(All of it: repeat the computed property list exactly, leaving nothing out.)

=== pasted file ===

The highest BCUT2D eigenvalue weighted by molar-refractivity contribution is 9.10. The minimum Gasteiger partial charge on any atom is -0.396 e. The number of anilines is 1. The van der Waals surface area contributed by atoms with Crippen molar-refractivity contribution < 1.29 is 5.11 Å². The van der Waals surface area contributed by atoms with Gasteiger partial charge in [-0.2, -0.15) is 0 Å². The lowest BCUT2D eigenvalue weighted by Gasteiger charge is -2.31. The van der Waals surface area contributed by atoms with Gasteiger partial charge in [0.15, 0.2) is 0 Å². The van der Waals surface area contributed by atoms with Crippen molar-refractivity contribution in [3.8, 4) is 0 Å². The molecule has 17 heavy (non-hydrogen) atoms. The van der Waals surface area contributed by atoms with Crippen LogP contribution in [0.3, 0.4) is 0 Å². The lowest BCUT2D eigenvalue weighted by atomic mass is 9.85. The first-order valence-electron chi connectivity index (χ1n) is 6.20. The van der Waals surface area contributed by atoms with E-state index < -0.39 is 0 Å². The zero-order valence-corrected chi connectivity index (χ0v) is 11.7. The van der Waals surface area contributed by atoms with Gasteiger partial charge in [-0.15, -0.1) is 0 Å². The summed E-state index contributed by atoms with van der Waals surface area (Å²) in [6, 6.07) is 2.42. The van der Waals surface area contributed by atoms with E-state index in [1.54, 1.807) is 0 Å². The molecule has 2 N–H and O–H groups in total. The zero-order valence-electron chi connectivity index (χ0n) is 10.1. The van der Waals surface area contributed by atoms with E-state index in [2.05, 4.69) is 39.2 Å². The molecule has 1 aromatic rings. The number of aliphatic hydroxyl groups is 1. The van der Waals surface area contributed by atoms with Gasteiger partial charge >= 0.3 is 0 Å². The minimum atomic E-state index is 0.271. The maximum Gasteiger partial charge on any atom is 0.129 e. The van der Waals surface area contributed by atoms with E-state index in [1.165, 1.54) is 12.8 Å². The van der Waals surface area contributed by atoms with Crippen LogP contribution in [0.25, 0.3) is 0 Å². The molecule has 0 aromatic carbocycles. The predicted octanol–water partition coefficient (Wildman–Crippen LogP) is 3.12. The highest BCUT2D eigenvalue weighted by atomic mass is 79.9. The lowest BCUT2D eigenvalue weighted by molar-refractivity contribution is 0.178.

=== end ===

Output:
The highest BCUT2D eigenvalue weighted by molar-refractivity contribution is 9.10. The minimum Gasteiger partial charge on any atom is -0.396 e. The number of anilines is 1. The van der Waals surface area contributed by atoms with Crippen molar-refractivity contribution < 1.29 is 5.11 Å². The van der Waals surface area contributed by atoms with Gasteiger partial charge in [-0.2, -0.15) is 0 Å². The lowest BCUT2D eigenvalue weighted by Gasteiger charge is -2.31. The van der Waals surface area contributed by atoms with Gasteiger partial charge in [0.15, 0.2) is 0 Å². The van der Waals surface area contributed by atoms with Crippen molar-refractivity contribution in [3.8, 4) is 0 Å². The molecule has 17 heavy (non-hydrogen) atoms. The van der Waals surface area contributed by atoms with Crippen LogP contribution in [0.3, 0.4) is 0 Å². The lowest BCUT2D eigenvalue weighted by atomic mass is 9.85. The first-order valence-electron chi connectivity index (χ1n) is 6.20. The van der Waals surface area contributed by atoms with E-state index < -0.39 is 0 Å². The zero-order valence-corrected chi connectivity index (χ0v) is 11.7. The van der Waals surface area contributed by atoms with Gasteiger partial charge in [-0.15, -0.1) is 0 Å². The summed E-state index contributed by atoms with van der Waals surface area (Å²) in [6, 6.07) is 2.42. The van der Waals surface area contributed by atoms with E-state index in [1.54, 1.807) is 0 Å². The molecule has 2 N–H and O–H groups in total. The zero-order valence-electron chi connectivity index (χ0n) is 10.1. The van der Waals surface area contributed by atoms with E-state index in [2.05, 4.69) is 39.2 Å². The molecule has 1 aromatic rings. The number of aliphatic hydroxyl groups is 1. The van der Waals surface area contributed by atoms with Gasteiger partial charge >= 0.3 is 0 Å². The minimum atomic E-state index is 0.271. The maximum Gasteiger partial charge on any atom is 0.129 e. The van der Waals surface area contributed by atoms with E-state index in [1.165, 1.54) is 12.8 Å². The van der Waals surface area contributed by atoms with Crippen LogP contribution in [0.25, 0.3) is 0 Å². The molecule has 0 aromatic carbocycles. The predicted octanol–water partition coefficient (Wildman–Crippen LogP) is 3.12. The highest BCUT2D eigenvalue weighted by atomic mass is 79.9. The lowest BCUT2D eigenvalue weighted by molar-refractivity contribution is 0.178.